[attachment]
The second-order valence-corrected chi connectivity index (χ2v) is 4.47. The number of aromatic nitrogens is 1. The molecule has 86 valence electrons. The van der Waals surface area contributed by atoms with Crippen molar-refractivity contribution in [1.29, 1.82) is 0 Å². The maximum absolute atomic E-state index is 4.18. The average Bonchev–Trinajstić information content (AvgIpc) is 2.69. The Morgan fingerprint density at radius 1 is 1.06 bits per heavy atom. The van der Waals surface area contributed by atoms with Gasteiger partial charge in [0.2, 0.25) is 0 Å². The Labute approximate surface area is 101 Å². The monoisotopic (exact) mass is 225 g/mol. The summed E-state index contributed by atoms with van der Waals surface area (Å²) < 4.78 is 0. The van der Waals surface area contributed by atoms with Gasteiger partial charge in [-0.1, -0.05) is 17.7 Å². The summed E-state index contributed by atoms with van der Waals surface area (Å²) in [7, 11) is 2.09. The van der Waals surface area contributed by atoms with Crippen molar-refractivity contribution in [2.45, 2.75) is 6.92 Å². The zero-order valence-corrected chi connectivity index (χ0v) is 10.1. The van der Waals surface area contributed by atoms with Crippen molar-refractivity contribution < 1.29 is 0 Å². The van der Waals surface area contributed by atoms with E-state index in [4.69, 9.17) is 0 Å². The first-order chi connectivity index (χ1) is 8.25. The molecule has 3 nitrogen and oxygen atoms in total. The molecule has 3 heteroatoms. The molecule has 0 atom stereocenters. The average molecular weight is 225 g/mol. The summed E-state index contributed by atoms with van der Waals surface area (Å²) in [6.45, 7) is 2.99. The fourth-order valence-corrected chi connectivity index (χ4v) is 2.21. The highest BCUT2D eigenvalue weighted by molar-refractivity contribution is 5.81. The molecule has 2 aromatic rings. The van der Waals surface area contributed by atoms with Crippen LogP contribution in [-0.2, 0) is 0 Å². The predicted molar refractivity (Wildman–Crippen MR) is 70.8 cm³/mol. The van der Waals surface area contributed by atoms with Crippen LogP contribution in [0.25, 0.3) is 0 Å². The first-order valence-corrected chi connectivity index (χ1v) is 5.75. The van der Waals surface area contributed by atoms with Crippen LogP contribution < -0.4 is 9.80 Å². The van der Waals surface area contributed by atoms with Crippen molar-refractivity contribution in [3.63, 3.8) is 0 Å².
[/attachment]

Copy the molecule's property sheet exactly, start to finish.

The second-order valence-corrected chi connectivity index (χ2v) is 4.47. The number of aromatic nitrogens is 1. The molecule has 86 valence electrons. The van der Waals surface area contributed by atoms with Crippen molar-refractivity contribution in [1.29, 1.82) is 0 Å². The maximum absolute atomic E-state index is 4.18. The average Bonchev–Trinajstić information content (AvgIpc) is 2.69. The Morgan fingerprint density at radius 1 is 1.06 bits per heavy atom. The van der Waals surface area contributed by atoms with Gasteiger partial charge in [0.2, 0.25) is 0 Å². The Labute approximate surface area is 101 Å². The monoisotopic (exact) mass is 225 g/mol. The summed E-state index contributed by atoms with van der Waals surface area (Å²) < 4.78 is 0. The van der Waals surface area contributed by atoms with Gasteiger partial charge in [-0.1, -0.05) is 17.7 Å². The summed E-state index contributed by atoms with van der Waals surface area (Å²) in [7, 11) is 2.09. The van der Waals surface area contributed by atoms with Crippen molar-refractivity contribution in [2.45, 2.75) is 6.92 Å². The zero-order valence-corrected chi connectivity index (χ0v) is 10.1. The van der Waals surface area contributed by atoms with Crippen molar-refractivity contribution < 1.29 is 0 Å². The van der Waals surface area contributed by atoms with E-state index in [4.69, 9.17) is 0 Å². The first-order chi connectivity index (χ1) is 8.25. The molecule has 3 nitrogen and oxygen atoms in total. The molecule has 3 heteroatoms. The molecule has 0 atom stereocenters. The average molecular weight is 225 g/mol. The summed E-state index contributed by atoms with van der Waals surface area (Å²) in [6.45, 7) is 2.99. The fourth-order valence-corrected chi connectivity index (χ4v) is 2.21. The highest BCUT2D eigenvalue weighted by molar-refractivity contribution is 5.81. The molecule has 2 aromatic rings. The van der Waals surface area contributed by atoms with Crippen LogP contribution in [-0.2, 0) is 0 Å². The predicted molar refractivity (Wildman–Crippen MR) is 70.8 cm³/mol. The van der Waals surface area contributed by atoms with Crippen LogP contribution in [0.25, 0.3) is 0 Å². The first-order valence-corrected chi connectivity index (χ1v) is 5.75. The van der Waals surface area contributed by atoms with Crippen LogP contribution < -0.4 is 9.80 Å². The van der Waals surface area contributed by atoms with Crippen molar-refractivity contribution in [3.63, 3.8) is 0 Å².